Some terms are used repeatedly throughout the present disclosure and for clarity are defined both when first used, and in this glossary. These definitions apply unless otherwise noted.
According to an embodiment of the present disclosure, a multi-tier storage hierarchy may be implemented having an arbitrary merging method and caching method, with a lock resolution, duplicate management, sequential optimizations, and dynamic reconfiguration method. Exemplary merging methods are described in this section. Exemplary embodiments of a CHISL multi-tier method are described herein. Further, implementations of a merging method compatible with embodiments of the present disclosure, extending a SAMT merging method using a CHISL multi-tier method, are described.
According to an embodiment of the present disclosure, a merging method may be tuned or selected for a level of insertion ingestion. The merging method may be automatically changed to merge more frequently in order to maintain fewer lists, wherein lookups need only query a small number of lists, at the expense of more time spent merging and therefore a lower insertion throughput. The tuning or selection of a merging method is complementary to embodiments described herein and can be used to create a flexible multi-tier storage system capable of managing duplicate resources, caching sub-lists in different storage tiers according to the caching method, and processing either high volumes of insertions while maintaining efficient and bounded lookup and scan performance, or vice verse, according to workload conditions.
According to an embodiment of the present disclosure, a position of each list may be stored within the multi-tier storage in a fast storage device, for example the machine's RAM. Alternatively, each list's position within the multi-tier storage hierarchy may be determined before a merge is performed according to the merging method. Regardless of whether the hierarchy is stored continuously, or only determined selectively, all such machines are embodiments of the present disclosure.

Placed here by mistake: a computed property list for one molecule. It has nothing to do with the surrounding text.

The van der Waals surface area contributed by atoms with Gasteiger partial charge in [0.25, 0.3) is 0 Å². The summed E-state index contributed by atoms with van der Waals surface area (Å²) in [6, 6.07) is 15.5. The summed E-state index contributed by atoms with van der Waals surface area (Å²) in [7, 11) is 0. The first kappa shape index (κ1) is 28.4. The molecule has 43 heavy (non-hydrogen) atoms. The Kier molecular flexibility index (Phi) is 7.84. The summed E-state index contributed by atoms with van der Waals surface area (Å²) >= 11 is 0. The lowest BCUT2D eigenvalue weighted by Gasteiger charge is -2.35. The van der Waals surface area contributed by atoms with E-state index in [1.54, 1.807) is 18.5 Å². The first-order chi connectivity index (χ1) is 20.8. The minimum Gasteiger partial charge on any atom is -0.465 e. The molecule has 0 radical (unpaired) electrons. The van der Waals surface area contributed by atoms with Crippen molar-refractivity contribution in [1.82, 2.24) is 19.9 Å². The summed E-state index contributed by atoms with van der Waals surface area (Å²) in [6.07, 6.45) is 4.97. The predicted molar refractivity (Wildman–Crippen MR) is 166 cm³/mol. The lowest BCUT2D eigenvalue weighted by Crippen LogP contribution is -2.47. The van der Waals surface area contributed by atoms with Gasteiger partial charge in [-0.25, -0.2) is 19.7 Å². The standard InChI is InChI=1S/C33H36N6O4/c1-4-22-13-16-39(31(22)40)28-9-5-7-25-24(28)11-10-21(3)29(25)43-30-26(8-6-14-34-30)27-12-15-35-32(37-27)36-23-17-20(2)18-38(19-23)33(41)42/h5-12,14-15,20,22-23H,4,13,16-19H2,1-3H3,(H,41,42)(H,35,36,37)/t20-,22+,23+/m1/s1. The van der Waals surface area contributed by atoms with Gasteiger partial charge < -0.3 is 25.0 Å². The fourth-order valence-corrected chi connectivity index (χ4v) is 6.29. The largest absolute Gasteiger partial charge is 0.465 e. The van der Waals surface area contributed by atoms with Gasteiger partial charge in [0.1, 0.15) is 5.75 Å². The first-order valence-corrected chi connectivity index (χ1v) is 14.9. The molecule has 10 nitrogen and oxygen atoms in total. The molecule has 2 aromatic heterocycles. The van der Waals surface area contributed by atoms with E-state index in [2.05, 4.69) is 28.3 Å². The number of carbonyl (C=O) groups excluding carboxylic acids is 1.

To perform an insertion of key-value pairs with potentially completely random values, merging methods may be employed where key-value pairs are sorted in RAM, and merged with sorted lists already on a storage device. By selecting a number of lists to merge together when transferring key-value pairs from RAM to storage, based on age, the overall time spent inserting many key-value pairs may be reduced. There are several methods by which a sorted list of the most recently inserted key-value pairs in RAM can be merged with sorted lists already in storage, called merging methods.
According to an embodiment of the present disclosure, list merging may be performed in connection with a plurality of storage devices with different random and serial read and write throughputs. These storage devices may be connected to one or more machines. According to an embodiment of the present disclosure, lists may be stored as sub-lists that store different kinds of information. For example entries that were inserted to speed lookups may be separated from entries that were inserted to update existing key-value pairs. The separation of lists into sub-lists permits managing methods to keep recently read information in more efficient storage devices, while recently inserted information is transferred to another storage device, for example one with comparable cost (e.g., monetary) that is slower but larger. Further, the separation of lists may allow a device to effectively store structured data typically stored in an RDBMS, database engine, or database cluster node in a cache hierarchy of storage devices, where all devices are comparable in cost, but larger storage devices are slower to access. In addition, the separation of lists may allow devices to store the same amount of structured data, and to speed up workloads that access a portion of this data too large to fit in RAM, small enough to fit in a storage device slower and larger than RAM, and faster and smaller than disk or a device that can store more structured data as compared to other devices when cost is comparable.